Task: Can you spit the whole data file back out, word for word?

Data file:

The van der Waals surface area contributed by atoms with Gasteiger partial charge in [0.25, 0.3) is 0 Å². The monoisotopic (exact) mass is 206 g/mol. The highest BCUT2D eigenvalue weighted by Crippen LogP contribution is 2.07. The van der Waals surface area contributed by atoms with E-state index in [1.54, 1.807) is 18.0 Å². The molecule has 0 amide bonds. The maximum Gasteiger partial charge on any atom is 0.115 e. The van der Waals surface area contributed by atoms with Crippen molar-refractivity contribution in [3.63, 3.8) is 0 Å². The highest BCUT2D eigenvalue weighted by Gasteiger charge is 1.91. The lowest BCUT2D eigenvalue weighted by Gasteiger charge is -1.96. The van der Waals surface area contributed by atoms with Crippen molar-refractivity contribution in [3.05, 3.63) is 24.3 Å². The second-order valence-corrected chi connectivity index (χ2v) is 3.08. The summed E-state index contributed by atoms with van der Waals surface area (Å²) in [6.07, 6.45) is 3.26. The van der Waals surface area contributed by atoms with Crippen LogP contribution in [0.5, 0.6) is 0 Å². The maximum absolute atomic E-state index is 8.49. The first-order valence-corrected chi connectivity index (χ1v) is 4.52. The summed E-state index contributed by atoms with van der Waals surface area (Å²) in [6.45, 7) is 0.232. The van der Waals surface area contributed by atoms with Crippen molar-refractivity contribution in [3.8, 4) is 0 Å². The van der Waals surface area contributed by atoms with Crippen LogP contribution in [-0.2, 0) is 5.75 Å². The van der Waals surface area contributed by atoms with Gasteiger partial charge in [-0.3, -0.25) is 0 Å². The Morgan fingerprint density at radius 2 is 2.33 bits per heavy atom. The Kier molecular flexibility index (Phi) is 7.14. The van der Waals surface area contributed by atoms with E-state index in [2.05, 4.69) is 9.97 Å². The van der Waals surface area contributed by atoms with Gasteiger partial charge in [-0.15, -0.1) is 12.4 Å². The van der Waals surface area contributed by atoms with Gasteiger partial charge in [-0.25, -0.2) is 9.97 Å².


The van der Waals surface area contributed by atoms with Gasteiger partial charge in [0.25, 0.3) is 0 Å². The monoisotopic (exact) mass is 206 g/mol. The highest BCUT2D eigenvalue weighted by Crippen LogP contribution is 2.07. The van der Waals surface area contributed by atoms with E-state index in [1.54, 1.807) is 18.0 Å². The molecule has 0 amide bonds. The maximum Gasteiger partial charge on any atom is 0.115 e. The van der Waals surface area contributed by atoms with Crippen molar-refractivity contribution in [3.63, 3.8) is 0 Å². The highest BCUT2D eigenvalue weighted by Gasteiger charge is 1.91. The lowest BCUT2D eigenvalue weighted by Gasteiger charge is -1.96. The van der Waals surface area contributed by atoms with Crippen molar-refractivity contribution in [3.05, 3.63) is 24.3 Å². The second-order valence-corrected chi connectivity index (χ2v) is 3.08. The summed E-state index contributed by atoms with van der Waals surface area (Å²) in [6.07, 6.45) is 3.26. The van der Waals surface area contributed by atoms with Crippen LogP contribution in [0.5, 0.6) is 0 Å². The maximum absolute atomic E-state index is 8.49. The first-order valence-corrected chi connectivity index (χ1v) is 4.52. The summed E-state index contributed by atoms with van der Waals surface area (Å²) in [6.45, 7) is 0.232. The van der Waals surface area contributed by atoms with Crippen molar-refractivity contribution in [3.8, 4) is 0 Å². The van der Waals surface area contributed by atoms with Crippen LogP contribution in [-0.2, 0) is 5.75 Å². The van der Waals surface area contributed by atoms with Gasteiger partial charge in [-0.3, -0.25) is 0 Å². The Morgan fingerprint density at radius 2 is 2.33 bits per heavy atom. The Kier molecular flexibility index (Phi) is 7.14. The van der Waals surface area contributed by atoms with E-state index in [2.05, 4.69) is 9.97 Å². The van der Waals surface area contributed by atoms with Gasteiger partial charge in [-0.15, -0.1) is 12.4 Å². The van der Waals surface area contributed by atoms with Gasteiger partial charge in [-0.25, -0.2) is 9.97 Å².